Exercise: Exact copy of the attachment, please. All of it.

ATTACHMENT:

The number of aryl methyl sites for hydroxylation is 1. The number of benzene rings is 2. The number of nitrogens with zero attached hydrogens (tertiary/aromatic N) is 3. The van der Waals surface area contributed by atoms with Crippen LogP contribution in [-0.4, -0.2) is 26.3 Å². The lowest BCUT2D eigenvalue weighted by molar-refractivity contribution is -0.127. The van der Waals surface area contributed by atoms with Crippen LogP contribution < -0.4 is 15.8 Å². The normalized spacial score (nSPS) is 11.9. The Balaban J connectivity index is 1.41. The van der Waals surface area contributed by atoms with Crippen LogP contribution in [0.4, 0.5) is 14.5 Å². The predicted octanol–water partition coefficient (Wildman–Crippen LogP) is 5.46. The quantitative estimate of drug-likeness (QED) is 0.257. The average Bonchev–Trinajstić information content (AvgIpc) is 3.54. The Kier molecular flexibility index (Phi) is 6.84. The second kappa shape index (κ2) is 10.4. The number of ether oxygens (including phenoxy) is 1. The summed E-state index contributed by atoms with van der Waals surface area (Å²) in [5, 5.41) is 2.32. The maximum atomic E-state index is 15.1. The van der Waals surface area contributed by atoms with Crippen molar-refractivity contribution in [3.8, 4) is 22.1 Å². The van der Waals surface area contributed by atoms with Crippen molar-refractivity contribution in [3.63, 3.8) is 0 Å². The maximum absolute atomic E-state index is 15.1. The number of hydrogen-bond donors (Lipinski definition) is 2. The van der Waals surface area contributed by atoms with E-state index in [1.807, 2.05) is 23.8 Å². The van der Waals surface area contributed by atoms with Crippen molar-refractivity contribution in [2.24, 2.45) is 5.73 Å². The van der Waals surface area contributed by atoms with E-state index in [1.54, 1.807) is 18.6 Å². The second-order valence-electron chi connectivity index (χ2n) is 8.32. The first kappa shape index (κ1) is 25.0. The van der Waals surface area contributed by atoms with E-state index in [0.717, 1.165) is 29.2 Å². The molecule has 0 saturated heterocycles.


The number of aryl methyl sites for hydroxylation is 1. The number of benzene rings is 2. The number of nitrogens with zero attached hydrogens (tertiary/aromatic N) is 3. The van der Waals surface area contributed by atoms with Crippen LogP contribution in [-0.4, -0.2) is 26.3 Å². The lowest BCUT2D eigenvalue weighted by molar-refractivity contribution is -0.127. The van der Waals surface area contributed by atoms with Crippen LogP contribution < -0.4 is 15.8 Å². The normalized spacial score (nSPS) is 11.9. The Balaban J connectivity index is 1.41. The van der Waals surface area contributed by atoms with Crippen LogP contribution in [0.4, 0.5) is 14.5 Å². The predicted octanol–water partition coefficient (Wildman–Crippen LogP) is 5.46. The quantitative estimate of drug-likeness (QED) is 0.257. The average Bonchev–Trinajstić information content (AvgIpc) is 3.54. The Kier molecular flexibility index (Phi) is 6.84. The second kappa shape index (κ2) is 10.4. The number of ether oxygens (including phenoxy) is 1. The summed E-state index contributed by atoms with van der Waals surface area (Å²) in [5, 5.41) is 2.32. The maximum atomic E-state index is 15.1. The van der Waals surface area contributed by atoms with Crippen molar-refractivity contribution in [3.8, 4) is 22.1 Å². The van der Waals surface area contributed by atoms with Crippen molar-refractivity contribution in [3.63, 3.8) is 0 Å². The maximum absolute atomic E-state index is 15.1. The number of hydrogen-bond donors (Lipinski definition) is 2. The van der Waals surface area contributed by atoms with E-state index in [1.807, 2.05) is 23.8 Å². The van der Waals surface area contributed by atoms with Crippen molar-refractivity contribution in [2.24, 2.45) is 5.73 Å². The van der Waals surface area contributed by atoms with E-state index in [1.54, 1.807) is 18.6 Å². The second-order valence-electron chi connectivity index (χ2n) is 8.32. The first kappa shape index (κ1) is 25.0. The van der Waals surface area contributed by atoms with E-state index in [0.717, 1.165) is 29.2 Å². The molecule has 0 saturated heterocycles.